$(eval) and $(call) should be combined into a single function, call it
$(calleval) for lack of something better.  Or maybe just call it $(eval),
and let the syntax look something like this:

$(eval TEMPLATE,arg1,arg2,...)

The effect being to replace $(1) with arg1, $(2) with arg2, etc, in the
text  TEMPLATE, and then to evaluate the result.  This would I think give
absolutely all of the functionality that the current syntax gives, but
would be less confusing.  But I digress.

So we can see that the outer $(eval) is necessary to get the results of
the outer $(call) to be evaluated as GNU Make syntax instead of just being
some resulting text that GNU Make doesn't do anything with and likely just
emits an error about.

Now as to the inner $(eval) ... if it wasn't there then the result of the
outer $(call) would look like this:


$(call TEST_RULE,foo,$(VARIABLE))

This would be the text that the outer $(eval) ended up evaluating.  And
this means that all the outer $(eval) would do would be to include,
resulting in the assignment VARIABLE=foo_variable, and then run the
$(call) function to substitute "foo" and "foo_variable" into TEST_RULE. 
The resulting text would be this:

.PHONY: foo
     @echo $@
     @echo foo_variable

But GNU Make would not evaluate it as makefile syntax!  Once again this
would just end up as garbage text that GNU Make would probably issue an
error about (or worse - just ignore, which would be even more confusing). 
Once again an $(eval) is needed to get this text evaluated as makefile
syntax.  That is the reason for the inner $(eval).

So to summarize: without the outer $(eval), the result of the $(foreach)
call when handling "foo" would just be this text which GNU Make would not
have been directed to evaluate as Makefile syntax and would either barf on
or just ignore (both are bad, the latter much worse so):


$(eval $(call TEST_RULE,foo,$(VARIABLE))

And without the inner $(eval), the result of the $(foreach) call when
handling "foo" would just be this text which GNU Make would not have been
directed to evaluate as Makefile syntax and would either barf on or just
ignore (both are bad, the latter much worse so):

.PHONY: foo
     @echo $@
     @echo foo_variable

I think that GNU Make could be improved in three ways to make all of this
*much* easier:

1. Replace $(eval $(call)) with a single $(calleval) function which does
both the template text replacement of $(call) and the GNU Make syntax
processing of $(eval) at the same time (and I would go one step further
and just name the function $(eval), completely replacing the functionality
of the existing $(eval) and eliminating the $(call) function entirely from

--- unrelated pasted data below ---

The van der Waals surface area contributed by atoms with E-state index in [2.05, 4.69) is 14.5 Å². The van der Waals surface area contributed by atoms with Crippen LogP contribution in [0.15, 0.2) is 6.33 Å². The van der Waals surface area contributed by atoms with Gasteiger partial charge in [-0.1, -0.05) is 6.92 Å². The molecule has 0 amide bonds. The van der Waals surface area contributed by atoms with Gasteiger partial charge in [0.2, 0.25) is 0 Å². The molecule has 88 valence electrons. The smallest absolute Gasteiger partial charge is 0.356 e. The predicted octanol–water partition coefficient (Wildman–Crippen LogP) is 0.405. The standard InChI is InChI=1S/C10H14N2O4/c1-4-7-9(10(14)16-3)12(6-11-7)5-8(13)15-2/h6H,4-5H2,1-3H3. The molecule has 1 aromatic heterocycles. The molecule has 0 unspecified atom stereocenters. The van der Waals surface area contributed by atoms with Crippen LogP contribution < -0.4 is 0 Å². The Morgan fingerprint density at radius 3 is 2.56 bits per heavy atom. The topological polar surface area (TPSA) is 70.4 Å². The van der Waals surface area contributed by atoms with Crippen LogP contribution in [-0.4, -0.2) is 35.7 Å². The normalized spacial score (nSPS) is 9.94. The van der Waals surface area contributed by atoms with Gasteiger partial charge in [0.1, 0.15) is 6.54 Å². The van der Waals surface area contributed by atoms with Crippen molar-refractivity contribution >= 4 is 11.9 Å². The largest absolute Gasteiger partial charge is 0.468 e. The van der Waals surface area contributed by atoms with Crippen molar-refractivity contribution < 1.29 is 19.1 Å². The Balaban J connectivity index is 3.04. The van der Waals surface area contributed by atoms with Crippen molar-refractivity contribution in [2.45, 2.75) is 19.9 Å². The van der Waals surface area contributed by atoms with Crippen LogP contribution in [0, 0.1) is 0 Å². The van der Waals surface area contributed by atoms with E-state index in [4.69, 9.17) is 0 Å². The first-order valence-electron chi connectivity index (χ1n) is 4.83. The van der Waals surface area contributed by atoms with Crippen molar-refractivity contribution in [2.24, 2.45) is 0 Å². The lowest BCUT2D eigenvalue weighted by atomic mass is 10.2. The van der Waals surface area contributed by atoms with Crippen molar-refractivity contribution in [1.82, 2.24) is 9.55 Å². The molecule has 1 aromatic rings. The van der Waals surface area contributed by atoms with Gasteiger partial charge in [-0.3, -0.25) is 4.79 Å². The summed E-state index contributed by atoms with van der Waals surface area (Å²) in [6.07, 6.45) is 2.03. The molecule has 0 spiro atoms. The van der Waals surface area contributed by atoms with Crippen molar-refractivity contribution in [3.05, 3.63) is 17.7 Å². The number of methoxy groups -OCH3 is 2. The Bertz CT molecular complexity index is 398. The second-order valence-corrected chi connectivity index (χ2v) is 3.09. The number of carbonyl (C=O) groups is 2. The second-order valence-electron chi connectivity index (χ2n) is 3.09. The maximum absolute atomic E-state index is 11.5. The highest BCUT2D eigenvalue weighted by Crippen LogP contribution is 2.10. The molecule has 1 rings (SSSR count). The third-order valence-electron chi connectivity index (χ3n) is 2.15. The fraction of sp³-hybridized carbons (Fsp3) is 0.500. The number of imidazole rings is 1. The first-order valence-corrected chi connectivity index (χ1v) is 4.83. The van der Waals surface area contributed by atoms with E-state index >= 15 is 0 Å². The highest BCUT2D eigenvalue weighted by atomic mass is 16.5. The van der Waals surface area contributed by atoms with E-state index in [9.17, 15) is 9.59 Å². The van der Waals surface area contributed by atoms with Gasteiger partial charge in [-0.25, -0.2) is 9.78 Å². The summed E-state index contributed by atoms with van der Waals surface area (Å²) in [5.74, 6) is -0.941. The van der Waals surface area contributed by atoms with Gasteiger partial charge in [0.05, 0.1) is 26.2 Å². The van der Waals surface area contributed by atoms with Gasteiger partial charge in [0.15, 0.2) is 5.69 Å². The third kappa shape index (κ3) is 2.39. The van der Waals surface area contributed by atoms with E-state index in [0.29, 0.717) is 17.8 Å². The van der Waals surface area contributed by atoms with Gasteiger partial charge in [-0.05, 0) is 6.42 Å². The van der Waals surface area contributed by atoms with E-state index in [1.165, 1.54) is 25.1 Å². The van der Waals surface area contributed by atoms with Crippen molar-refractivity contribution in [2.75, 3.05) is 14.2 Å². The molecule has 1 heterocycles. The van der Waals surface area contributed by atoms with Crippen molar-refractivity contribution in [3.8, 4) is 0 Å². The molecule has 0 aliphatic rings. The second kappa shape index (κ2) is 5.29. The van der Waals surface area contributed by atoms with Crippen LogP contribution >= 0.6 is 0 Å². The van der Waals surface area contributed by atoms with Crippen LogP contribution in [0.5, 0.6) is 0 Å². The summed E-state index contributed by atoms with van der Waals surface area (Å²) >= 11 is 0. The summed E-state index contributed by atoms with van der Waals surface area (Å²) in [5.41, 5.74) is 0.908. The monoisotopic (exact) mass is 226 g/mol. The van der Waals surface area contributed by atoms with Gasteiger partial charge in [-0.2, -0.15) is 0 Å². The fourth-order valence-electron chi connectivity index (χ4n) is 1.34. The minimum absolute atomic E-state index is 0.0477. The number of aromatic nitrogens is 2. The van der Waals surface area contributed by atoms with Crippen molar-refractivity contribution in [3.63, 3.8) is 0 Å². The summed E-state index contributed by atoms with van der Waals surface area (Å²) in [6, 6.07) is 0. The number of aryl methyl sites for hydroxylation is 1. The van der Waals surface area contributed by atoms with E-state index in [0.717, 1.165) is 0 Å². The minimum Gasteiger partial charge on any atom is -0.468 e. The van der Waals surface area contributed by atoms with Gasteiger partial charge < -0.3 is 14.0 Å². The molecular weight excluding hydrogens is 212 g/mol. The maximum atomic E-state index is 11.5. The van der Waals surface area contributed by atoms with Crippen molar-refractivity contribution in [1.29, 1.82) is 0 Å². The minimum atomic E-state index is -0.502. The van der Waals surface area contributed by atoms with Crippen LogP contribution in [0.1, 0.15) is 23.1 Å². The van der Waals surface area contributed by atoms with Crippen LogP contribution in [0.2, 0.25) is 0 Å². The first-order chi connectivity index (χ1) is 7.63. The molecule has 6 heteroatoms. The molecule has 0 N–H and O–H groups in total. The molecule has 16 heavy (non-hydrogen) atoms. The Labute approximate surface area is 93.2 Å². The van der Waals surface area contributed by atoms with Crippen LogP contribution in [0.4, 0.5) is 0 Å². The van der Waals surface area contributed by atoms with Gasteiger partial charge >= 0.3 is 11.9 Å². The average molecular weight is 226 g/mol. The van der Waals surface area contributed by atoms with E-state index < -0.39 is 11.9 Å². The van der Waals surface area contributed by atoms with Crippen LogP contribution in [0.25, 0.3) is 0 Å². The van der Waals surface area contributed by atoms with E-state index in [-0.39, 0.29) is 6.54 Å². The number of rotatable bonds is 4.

GNU Make).

2. Have GNU Make automatically handle the result of any $(calleval) as
makefile text to be further parsed and handled by GNU Make, instead of
generating an error or ignoring the text.

3. Change the way that variables are handled in rules; I'm still pretty
confused on this but I do know that the way that GNU Make (it inherited
this behavior from the original make) handles variables in rule commands
is counterintuitive; they don't end up getting replaced until the very
last step, when the rule is actually applied, which means that this
doesn't work like you'd think it would:

.PHONY: foo
     @echo $(VARIABLE)
.PHONY: bar
     @echo $(VARIABLE)

The above actually results in rules that look like this:

     @echo bar_variable
     @echo bar_variable

The reason being that VARIABLE isn't substituted with its current value
every time the makefile syntax defining the rules is encountered; but
instead it is substituted when the rules are being post-processed (at the
time that they are used during the actual execution of the makefile I
believe, not during the parsing phase), and VARIABLE already has its final
value.  I think that this behavior is totally degenerate; one can always
fix the value of a variable to be the same in two different rules by using
a variable that is only assigned once and not changed between rules; but
when one changes a variable's value between rules, I can't think of any
reason to have done that *except* for the new value to be used in
subsequent rules.  I understand that changing this behavior would break
badly-written makefiles, but perhaps a flag could be passed to GNU Make to
cause it to use the new semantics, and hopefully someday, a switch over to
making the new semantics the default.

If these three changes were made to GNU Make, then my example could simply
be (in its entirety):

--- begin ---
VARIABLE = foo_variable
--- end ---

--- begin
VARIABLE = bar_variable
--- end ---

--- begin Makefile ---

FRAGMENTS = foo bar


-include $(1).mk

.PHONY: $(1)
       @echo $@
       @echo $(VARIABLE)


$(foreach i, $(FRAGMENTS), $(calleval PROCESS_FRAGMENT,$(i)))

--- end Makefile ---

I think that would be much more logical, and that correspondingly more
complex GNU Make files would benefit even more (remember that my example
here was a very simple one!  complex GNU Makefiles using $(eval) and
$(call) extensively can get very hairy indeed!).

Thank you, and best wishes,

Bryan Ischo                address@hidden            2001 Mazda 626 GLX
Hamilton, New Zealand     RedHat Fedora Core 5